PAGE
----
A button microphone is also known as carbon microphone or carbon transmitter. The design of a carbon microphone is quite a simple one. It consists of two metal plates separated by small pieces of carbon. One of the pieces between the two faces outwards. Its function is to work like a diaphragm.
The mechanism by which a button mic works is quite complex. The sound wave, which is caused by the displacement of the air particles, strikes the plate, which acts like a diaphragm. The original pressure that was there in the mic is changed, which results in changing of the electrical resistance between the plates. Difference in the wave pressure changes the speed of the plate movement. The step comes next is the passing of direct current from one plate to another. The change in current can then be used to pass, though an electric system transforming it into a signal.
Advantages and disadvantages of a Button Microphone
One of the basic advantages of a carbon microphone was that it has high output level, as the impedance or the obstacle amount is low. The high level audio signal output comes from very low DC voltages; and as it is itself an amplifier so there is no need for any external amplifiers or batteries.
Various areas, where physical engagement is high, the use of carbon microphones is growing. For example, in opera theatre, where the singers are busy with movements, there they use carbon microphones for smooth flexibility along with easy grasp of the music. In more modern disco clubs, DJs most of the time use button microphones for creating musical blenders.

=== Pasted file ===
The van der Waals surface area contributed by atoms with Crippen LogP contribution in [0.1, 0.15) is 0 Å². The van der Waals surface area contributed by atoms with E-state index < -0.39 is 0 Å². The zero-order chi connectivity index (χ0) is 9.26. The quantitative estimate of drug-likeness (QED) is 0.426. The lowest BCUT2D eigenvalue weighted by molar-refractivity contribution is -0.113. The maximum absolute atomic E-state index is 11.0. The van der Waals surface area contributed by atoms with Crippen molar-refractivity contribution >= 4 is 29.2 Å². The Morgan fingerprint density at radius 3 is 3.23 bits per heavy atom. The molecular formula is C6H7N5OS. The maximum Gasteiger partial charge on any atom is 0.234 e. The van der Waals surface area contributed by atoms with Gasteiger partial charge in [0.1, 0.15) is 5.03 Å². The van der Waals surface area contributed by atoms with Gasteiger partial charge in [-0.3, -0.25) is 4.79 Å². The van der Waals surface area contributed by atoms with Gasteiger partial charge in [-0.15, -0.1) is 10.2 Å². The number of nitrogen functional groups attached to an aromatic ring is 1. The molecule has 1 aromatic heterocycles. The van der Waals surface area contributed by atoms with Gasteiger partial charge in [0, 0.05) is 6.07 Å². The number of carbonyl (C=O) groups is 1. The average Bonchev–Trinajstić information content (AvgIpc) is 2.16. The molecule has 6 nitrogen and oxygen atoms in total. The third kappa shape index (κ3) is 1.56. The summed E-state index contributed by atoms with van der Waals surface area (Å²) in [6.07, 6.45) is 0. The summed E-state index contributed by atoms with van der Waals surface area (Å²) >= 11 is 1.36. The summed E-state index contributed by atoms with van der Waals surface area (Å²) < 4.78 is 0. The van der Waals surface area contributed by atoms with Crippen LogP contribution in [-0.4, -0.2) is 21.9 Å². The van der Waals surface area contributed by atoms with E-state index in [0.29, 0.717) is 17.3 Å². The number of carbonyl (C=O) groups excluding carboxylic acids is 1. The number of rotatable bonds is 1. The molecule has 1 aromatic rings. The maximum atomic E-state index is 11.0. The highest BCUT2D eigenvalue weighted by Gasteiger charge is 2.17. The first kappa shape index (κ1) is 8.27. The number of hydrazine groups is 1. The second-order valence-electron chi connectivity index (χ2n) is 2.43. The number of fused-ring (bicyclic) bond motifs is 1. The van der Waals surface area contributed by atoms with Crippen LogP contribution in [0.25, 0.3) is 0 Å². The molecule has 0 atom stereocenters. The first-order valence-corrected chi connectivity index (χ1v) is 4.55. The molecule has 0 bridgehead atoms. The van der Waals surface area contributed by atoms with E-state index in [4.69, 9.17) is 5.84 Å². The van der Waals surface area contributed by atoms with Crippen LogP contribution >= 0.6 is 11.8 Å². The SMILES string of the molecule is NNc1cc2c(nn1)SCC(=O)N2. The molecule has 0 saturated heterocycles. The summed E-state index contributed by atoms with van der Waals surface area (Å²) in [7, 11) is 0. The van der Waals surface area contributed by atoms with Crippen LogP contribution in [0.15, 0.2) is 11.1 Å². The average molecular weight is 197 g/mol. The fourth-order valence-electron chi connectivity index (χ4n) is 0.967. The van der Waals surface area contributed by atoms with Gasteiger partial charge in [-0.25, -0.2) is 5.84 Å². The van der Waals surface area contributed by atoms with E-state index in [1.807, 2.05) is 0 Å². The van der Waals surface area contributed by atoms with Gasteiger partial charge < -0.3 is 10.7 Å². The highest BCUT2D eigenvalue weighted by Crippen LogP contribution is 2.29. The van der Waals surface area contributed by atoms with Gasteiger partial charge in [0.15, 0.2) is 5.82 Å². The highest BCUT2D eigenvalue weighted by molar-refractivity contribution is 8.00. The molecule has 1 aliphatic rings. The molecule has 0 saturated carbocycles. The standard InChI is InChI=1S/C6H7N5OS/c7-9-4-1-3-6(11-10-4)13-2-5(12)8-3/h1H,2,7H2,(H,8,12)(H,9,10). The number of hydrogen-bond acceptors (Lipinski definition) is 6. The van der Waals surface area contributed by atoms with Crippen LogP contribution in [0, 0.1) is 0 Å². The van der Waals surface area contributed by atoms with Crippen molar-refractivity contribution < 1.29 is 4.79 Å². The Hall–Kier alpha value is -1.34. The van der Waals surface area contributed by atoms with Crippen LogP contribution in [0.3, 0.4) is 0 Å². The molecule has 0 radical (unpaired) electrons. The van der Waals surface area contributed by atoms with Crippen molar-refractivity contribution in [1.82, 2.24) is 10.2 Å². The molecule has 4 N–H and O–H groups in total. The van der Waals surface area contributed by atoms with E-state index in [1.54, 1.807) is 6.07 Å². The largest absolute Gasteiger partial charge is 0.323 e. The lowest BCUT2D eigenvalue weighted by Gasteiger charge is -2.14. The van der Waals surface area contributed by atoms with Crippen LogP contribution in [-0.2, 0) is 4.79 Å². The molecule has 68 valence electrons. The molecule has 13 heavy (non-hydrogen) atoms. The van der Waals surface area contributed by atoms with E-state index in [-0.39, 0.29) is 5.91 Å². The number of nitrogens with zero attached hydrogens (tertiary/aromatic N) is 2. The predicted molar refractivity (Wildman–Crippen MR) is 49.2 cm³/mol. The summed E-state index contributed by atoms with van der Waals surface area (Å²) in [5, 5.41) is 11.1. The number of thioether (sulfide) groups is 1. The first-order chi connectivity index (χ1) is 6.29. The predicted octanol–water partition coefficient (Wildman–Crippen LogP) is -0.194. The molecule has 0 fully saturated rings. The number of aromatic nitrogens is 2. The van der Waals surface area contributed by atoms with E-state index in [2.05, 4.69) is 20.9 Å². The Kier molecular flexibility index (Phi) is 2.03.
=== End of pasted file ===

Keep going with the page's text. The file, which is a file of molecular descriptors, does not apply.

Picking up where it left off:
But the carbon microphones were discarded by the radio broadcasting system after the 1920s due to their low quality sound output, which more often than not had high noise or hiss level. Also, the frequency response for the carbon mic was limited.
History of Button Microphone
The year 1978 saw T. A. Edison and Emile Berliner both claiming for the invention of the carbon transmitter. The two sides had a tough battle over the patent rights; which was later sorted by a Federal court giving Edison the right over the invention.
Other Various Uses of Carbon Microphone
Use of Carbon Microphone as an Amplifier
Surprisingly carbon microphones can also be used as an amplifier. In earlier telephone repeaters this attribute was put into use. In this arrangement, a telephone receiver was mechanically coupled with a carbon mic to boost weak signals and send them down the telephone line. In the 1930s it was also used in some audio equipments, especially in hearing aids. In the 1950s, however, the transistors replaced their earlier counterparts.
Early Amplitude Modulation or AM based radio also depended on the carbon mic for voice modulation of the radio signal.
Modern day use of the Button Microphone
In some developing countries the legacy telephone installations still uses them to a greater extent. Some third world countries use them in some niche applications. One such example is the Shure 104c, which is quite compatible with some of the existing equipments.